Protesters occupied Duke University’s main administrative building for a fifth day Tuesday, as negotiations with Duke officials remain stalled.
Duke closed the building for a second day, and the protesters showed no sign of leaving.
Michael Schoenfeld, Duke’s vice president for public affairs and government relations, said the shutdown of the Allen Building had caused significant disruption. In an email, he said the university had to relocate or cancel some 35 classes, affecting about 1,000 students. Employees had moved to other offices or worked from home.
Nine protesters began occupying the building on Friday. They issued seven demands, two of which have been met by Duke – amnesty for the protesters and a public apology by a top administrator. But negotiations broke down Monday, and Duke officials said they would resume talks only when the students left the building voluntarily.
Representatives of the group Duke Students and Workers in Solidarity told reporters Tuesday that they wanted to continue talks, but Duke refused to allow workers a seat at the table.
Protest organizers said Duke’s decision to close the building was unnecessary and aimed at casting the protesters’ campaign in a negative light.
“The administration’s attempt to blame occupiers for restricting access to the Allen Building is a clear attempt by the University to distract all of us from the issues at hand: the workers’ abuse that they are allowing to continue,” said Felicia Arriaga, a doctoral student in sociology.
Demands have focused on the treatment of workers in the university’s parking and transportation services and in particular, a 2014 incident in which Duke executive vice president Tallman Trask III hit a contract worker with his Porsche on campus. The employee, Shelvia Underwood, has sued Duke and Trask, claiming that he uttered a racial slur at her during the episode. Trask is white; Underwood is black.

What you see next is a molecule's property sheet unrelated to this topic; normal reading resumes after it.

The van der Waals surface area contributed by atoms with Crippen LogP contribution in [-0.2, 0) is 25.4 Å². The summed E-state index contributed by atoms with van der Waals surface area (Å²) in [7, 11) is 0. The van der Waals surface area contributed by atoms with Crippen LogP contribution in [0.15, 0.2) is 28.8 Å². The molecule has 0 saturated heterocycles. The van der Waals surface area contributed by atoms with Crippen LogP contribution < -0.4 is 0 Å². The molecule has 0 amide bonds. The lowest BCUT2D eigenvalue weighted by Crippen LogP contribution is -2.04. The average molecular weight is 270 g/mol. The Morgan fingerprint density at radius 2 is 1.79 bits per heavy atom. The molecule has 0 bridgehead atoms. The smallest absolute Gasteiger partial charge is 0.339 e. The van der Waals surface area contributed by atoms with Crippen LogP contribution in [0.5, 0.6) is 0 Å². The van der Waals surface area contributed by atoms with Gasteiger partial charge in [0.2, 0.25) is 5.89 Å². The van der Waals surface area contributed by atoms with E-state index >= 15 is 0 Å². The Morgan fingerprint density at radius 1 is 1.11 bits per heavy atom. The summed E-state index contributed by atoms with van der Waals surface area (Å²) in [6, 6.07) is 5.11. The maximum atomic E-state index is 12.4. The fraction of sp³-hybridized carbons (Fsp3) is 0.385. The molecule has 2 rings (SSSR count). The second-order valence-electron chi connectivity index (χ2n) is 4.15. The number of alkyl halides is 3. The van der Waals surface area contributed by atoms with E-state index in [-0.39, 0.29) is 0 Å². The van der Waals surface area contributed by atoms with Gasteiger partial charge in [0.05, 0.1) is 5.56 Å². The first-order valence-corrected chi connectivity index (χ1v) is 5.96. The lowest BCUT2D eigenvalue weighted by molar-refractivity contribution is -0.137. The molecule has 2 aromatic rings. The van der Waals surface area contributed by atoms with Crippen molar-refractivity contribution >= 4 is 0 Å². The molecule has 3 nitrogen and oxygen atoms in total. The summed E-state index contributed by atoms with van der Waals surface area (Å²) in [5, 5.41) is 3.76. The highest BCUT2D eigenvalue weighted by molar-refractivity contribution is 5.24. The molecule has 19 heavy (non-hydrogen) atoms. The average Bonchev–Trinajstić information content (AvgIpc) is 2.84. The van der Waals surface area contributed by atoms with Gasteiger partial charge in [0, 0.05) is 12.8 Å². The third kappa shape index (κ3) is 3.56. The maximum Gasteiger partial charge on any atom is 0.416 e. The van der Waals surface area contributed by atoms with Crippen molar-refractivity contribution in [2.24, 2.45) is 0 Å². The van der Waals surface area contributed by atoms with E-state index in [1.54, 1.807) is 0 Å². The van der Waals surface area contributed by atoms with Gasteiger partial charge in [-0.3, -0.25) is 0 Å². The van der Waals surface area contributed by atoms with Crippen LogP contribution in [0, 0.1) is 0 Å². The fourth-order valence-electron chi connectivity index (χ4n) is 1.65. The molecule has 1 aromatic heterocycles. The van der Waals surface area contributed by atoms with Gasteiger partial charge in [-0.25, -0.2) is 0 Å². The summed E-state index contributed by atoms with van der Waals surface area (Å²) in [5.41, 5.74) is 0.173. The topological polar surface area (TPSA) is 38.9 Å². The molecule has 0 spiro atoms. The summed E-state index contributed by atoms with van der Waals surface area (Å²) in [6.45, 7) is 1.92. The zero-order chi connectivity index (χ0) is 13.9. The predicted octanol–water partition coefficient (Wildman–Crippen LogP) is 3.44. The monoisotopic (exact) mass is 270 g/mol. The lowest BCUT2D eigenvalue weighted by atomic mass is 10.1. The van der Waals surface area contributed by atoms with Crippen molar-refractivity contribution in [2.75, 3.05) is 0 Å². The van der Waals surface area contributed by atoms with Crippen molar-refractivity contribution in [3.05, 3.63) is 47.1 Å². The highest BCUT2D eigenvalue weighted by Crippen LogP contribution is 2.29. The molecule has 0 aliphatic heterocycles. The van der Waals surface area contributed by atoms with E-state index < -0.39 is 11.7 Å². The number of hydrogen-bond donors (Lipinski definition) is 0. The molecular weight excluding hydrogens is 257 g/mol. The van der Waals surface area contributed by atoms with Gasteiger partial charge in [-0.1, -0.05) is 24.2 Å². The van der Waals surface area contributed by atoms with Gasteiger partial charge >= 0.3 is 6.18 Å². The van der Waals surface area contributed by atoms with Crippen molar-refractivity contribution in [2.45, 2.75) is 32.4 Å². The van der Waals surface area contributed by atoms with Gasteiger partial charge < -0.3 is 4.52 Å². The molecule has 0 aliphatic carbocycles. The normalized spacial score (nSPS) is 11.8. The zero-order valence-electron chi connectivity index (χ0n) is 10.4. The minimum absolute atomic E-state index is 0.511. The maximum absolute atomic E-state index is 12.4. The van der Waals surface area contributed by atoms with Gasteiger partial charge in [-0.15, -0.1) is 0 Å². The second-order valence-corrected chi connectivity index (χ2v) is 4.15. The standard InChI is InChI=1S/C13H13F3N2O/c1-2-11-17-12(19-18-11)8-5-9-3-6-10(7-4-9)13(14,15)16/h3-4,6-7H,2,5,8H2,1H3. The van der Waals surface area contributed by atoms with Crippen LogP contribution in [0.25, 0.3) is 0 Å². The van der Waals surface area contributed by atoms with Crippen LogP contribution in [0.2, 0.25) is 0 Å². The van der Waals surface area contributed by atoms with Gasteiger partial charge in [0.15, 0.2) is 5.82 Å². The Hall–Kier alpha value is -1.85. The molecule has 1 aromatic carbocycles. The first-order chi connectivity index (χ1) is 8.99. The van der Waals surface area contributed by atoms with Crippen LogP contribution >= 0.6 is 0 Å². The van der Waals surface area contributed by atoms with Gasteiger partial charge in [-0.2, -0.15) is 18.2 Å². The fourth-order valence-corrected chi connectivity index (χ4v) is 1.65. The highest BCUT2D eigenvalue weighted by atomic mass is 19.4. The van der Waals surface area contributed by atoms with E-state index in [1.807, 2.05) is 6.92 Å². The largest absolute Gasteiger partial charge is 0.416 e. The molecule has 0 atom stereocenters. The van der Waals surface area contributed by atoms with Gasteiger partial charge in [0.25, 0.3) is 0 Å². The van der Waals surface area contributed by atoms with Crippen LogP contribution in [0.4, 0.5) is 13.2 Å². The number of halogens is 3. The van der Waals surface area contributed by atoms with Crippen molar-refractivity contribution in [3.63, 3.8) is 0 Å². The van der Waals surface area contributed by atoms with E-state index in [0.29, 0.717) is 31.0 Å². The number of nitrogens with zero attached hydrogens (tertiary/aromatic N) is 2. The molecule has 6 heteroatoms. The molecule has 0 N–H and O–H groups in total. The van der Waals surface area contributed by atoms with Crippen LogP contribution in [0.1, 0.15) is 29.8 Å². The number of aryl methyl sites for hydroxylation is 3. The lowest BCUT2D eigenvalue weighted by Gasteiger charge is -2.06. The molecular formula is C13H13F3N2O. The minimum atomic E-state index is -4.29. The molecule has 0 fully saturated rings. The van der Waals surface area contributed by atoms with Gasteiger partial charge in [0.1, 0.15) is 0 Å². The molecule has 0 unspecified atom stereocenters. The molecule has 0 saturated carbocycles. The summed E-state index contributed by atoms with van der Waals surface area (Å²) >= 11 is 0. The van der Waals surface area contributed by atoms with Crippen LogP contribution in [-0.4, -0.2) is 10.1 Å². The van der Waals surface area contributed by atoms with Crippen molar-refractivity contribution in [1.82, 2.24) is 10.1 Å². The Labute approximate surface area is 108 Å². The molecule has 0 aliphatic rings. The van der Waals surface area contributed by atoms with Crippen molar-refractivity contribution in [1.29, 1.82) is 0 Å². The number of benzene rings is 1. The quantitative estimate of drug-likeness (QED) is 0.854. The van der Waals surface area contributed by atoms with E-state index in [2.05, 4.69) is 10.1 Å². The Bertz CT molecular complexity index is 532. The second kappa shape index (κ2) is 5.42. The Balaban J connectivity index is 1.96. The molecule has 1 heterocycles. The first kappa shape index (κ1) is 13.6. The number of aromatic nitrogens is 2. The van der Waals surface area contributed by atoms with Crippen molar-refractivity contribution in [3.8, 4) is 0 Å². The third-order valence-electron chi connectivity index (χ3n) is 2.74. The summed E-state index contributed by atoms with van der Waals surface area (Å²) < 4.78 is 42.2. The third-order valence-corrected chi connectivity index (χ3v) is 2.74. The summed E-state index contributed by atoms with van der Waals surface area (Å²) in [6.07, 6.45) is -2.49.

Trask issued a public apology Monday while saying the details of the incident remain in dispute.
As the sit-in progressed, the quad outside the Allen Building was also inhabited by supporters who stayed in tents despite much cooler weather.
Late in the day, the Duke Chronicle student newspaper posted an email interview with one of the sit-in participants, who said the protesters plan to stay in the building indefinitely, until their demands are met.
Among the demands: termination of Trask and two other administrators; payments by Trask to Underwood for medical and legal bills; an outside investigation of the Trask incident and discrimination complaints in the parking department; a review of Duke’s standards for contract employees; transparency in the recruitment of Duke administrators; a living wage of at least $15 an hour for workers.
Also, the Rev. William Barber, president of the NAACP in North Carolina and a leader of the Moral Monday movement, visited the campus Tuesday and spoke to protesters outside, according to the Chronicle.
In a Chronicle video posted on Twitter, Barber said Duke wouldn’t allow clergy inside the building to pray with protesters. “These students should be celebrated, rather than castigated,” he said.